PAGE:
Grate Sword of Tormis
The ogre, sensing the battle was turning against it, drew a human sized short sword from its belt and swung the flat side at the elf ranger, striking him on the side of the face.
‘This isn’t over,’ the monster sneered. ‘We will continue this another time.’
Shocked at the attack and his bloodied face the elf was taken aback as the ogre dodged spells by the druid and gnome illusionist and disappeared into the depths of the forest at night. The elf was no happier when he realized that the wound healed leaving scarification bumps on his cheek.
Days later the trio of adventurers were in a small town when a quartet of bandits regarded them curiously.
‘That’s them, boys! The elf is the one the ogre has a bounty on, look at his face!’ one of them shouted as the ranger, druid and illusionist braced themselves.
‘I should have known,’ groaned the elf just before combat.
From the brutal land of Tormis comes the grate blade, so named because the flat side of the blade is not flat, but covered in small, sharp metal divets (similar to a cheese grater in shape and pattern) used in scarification rituals originally for the empire’s most brutal and effective warriors as a badge of courage. Tormis is long gone but the legacy of these blades lives on and magic has crept into them to ensure they endure.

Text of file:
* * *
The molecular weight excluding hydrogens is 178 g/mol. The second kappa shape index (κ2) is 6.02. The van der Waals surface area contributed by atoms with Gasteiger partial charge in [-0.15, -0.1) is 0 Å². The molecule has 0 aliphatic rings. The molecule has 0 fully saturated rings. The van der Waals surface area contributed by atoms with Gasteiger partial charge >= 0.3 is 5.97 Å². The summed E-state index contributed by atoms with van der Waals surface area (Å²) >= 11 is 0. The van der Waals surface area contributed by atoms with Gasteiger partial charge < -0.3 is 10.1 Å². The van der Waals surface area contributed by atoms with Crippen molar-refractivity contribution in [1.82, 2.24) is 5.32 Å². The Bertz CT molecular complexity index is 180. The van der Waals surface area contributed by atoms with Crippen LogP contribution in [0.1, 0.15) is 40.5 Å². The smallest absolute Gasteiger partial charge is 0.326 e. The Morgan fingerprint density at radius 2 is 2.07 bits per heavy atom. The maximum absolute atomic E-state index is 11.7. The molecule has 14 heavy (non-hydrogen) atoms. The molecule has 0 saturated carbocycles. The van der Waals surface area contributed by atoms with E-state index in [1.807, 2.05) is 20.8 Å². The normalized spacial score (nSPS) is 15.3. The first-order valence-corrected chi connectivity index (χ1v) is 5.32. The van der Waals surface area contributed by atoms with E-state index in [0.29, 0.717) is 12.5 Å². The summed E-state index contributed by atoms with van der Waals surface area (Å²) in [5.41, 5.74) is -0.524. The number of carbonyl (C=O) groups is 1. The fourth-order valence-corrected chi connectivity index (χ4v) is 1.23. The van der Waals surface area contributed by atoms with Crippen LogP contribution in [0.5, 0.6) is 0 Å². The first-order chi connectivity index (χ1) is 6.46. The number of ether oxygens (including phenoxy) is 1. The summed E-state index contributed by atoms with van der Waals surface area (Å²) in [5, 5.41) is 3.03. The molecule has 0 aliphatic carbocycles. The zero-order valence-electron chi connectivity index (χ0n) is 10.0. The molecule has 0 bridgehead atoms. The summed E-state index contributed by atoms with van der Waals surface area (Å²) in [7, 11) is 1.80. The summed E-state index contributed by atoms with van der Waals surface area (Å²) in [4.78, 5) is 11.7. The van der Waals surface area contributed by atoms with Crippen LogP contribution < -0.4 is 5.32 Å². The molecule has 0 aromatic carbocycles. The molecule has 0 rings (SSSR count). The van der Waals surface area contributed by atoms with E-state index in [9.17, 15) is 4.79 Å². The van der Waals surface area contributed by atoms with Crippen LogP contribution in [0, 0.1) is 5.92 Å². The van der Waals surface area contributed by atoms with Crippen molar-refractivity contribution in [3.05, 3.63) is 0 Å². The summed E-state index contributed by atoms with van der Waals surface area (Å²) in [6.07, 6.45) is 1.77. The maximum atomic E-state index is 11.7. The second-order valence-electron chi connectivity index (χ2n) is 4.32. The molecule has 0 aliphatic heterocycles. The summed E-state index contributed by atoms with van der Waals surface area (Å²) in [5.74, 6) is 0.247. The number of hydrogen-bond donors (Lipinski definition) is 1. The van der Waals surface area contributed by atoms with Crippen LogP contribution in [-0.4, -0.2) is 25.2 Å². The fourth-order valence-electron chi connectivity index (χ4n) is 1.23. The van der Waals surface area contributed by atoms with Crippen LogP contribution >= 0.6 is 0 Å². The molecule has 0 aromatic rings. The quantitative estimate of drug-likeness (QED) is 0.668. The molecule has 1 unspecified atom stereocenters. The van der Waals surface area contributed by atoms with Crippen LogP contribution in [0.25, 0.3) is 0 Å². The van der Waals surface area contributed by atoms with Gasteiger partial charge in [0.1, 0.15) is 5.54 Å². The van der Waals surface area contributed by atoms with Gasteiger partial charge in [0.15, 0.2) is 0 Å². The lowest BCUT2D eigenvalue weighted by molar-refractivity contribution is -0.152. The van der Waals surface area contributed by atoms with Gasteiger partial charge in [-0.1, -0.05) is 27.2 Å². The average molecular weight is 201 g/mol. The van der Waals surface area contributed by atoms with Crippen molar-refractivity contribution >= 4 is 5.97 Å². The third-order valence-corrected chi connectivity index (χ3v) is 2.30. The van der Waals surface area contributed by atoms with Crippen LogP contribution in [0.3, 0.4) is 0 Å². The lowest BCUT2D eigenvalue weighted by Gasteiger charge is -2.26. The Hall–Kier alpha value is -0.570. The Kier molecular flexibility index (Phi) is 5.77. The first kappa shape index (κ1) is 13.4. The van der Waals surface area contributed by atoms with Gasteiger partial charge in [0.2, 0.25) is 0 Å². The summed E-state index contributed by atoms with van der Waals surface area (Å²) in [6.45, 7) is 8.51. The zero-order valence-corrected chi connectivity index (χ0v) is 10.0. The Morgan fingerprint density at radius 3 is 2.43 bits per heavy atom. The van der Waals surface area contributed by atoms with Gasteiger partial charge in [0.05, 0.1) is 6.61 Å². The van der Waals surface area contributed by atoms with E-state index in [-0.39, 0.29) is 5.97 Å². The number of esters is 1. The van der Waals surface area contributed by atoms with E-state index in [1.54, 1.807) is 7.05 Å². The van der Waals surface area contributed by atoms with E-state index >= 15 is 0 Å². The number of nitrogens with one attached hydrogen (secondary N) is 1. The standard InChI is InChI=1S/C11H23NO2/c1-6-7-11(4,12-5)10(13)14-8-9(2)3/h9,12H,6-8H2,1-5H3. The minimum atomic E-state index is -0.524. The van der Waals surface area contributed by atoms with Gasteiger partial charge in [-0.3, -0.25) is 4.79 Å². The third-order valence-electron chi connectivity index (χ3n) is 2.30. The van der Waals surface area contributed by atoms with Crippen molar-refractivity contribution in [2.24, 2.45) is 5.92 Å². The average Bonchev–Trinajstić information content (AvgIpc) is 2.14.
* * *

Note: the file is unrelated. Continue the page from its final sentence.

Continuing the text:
Benefit: In combat normally the slicing edge of one of these swords is used as it causes more damage, dealing 1d6+1 points of damage. At will the wielder can use the ‘grated’ or ‘toothed’ flat of the blade for 1d4+1 points of damage. In addition, using the flat will cause scarification on exposed flesh in the form of bloody raised bumps that heal over time. This scarification is persistent and sometimes requested by particularly fierce warriors in combat or in rituals and is seen as a mark of bravery. To others it is a way to mark opponents. To remove these marks requires a Remove Curse, Cure Major Wounds, Limited Wish or Wish spell or by completing a Geas.
Usable by: Anyone who can wield a short sword.